Because street-facing residential accommodation should generally be avoided on corner plots, an active frontage can be provided through small-format retail (planning use class A1), restaurants and cafés (planning use class A3) and so on.

Where commercial uses are proposed for the ground floor of mixed-use developments it is likely that a taller floor-to-ceiling height will be required. This can help accentuate the prominence of the building and differentiate between the different uses within the building.

On sites with limited pavement width, careful consideration should be given to the footprint of the ground floor. A mitred or rounded corner can help pedestrians navigate their way around tight corners.

A clear distinction should be made in the exterior design of new development between residential entrances and those of non-residential uses.

Provision must be made for the secure storage of bicycles and waste at ground floor level. This should be fully integrated into the proposed layouts, and applications which do not allow sufficient space for these items will be opposed.

On small developments providing a mix of commercial space at ground floor and new residential accommodation above, level access to upper floor homes is not mandatory but is encouraged where this can be achieved economically and without compromising other aspects of the design.

Where mixed-use development includes ground floor uses which involve food preparation, or other commercial uses, careful consideration should be given to the coordination of extract equipment and other associated plant with the residential uses above. Extract ducts must be located well away from opening windows and vertical ductwork must be integrated successfully within the overall design of the building and not tacked-on as an afterthought.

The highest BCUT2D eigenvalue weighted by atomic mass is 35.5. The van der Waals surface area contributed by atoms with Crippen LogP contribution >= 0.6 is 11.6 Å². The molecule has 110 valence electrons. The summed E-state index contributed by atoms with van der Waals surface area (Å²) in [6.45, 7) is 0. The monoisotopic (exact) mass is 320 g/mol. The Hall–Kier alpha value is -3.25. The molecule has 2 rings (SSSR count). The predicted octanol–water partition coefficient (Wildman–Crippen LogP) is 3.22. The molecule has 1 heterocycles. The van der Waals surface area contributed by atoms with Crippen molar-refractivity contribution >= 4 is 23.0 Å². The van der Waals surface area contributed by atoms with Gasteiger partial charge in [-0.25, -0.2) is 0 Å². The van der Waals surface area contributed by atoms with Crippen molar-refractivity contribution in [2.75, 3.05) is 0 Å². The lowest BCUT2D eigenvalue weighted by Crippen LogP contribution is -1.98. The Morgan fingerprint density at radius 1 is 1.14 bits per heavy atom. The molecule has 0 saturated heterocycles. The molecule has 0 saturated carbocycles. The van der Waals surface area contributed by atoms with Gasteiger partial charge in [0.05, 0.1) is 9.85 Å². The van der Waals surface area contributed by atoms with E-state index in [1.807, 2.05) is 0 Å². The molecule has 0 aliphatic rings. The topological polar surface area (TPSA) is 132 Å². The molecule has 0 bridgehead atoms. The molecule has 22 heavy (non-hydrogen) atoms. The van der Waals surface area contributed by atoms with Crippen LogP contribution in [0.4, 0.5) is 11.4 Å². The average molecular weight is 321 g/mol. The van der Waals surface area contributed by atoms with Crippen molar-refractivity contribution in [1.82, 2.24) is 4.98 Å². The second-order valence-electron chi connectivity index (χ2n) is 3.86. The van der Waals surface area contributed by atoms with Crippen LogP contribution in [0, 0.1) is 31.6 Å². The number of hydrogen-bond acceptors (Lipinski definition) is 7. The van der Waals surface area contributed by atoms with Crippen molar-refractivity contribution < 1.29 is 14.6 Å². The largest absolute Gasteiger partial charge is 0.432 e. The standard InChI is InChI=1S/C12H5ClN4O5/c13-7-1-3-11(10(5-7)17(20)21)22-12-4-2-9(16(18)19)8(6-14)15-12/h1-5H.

A photograph of an unusual red corner development.
Figure 144: This small site development in Islington is designed by Groupwork + Amin Taha. It references its surroundings in a contemporary way and includes a shop, showroom and three apartments above. (website: groupwork.uk.com, photography: Groupwork)
A diagram showing how the ground floor of a development can be used commercially
Figure 145: The ground floor of a mixed-use development can provide commercial uses such as shops or cafes.
A diagram showing flats on the upper floor.
Figure 146: Residential dwellings on the upper floor of mixed-use corner developments should be dual aspect.
A diagram showing a corner development that is taller than surrounding terraces.
Figure 147: Corner development which is marginally taller than the homes that surround it can help provide orientation and identity to existing streets.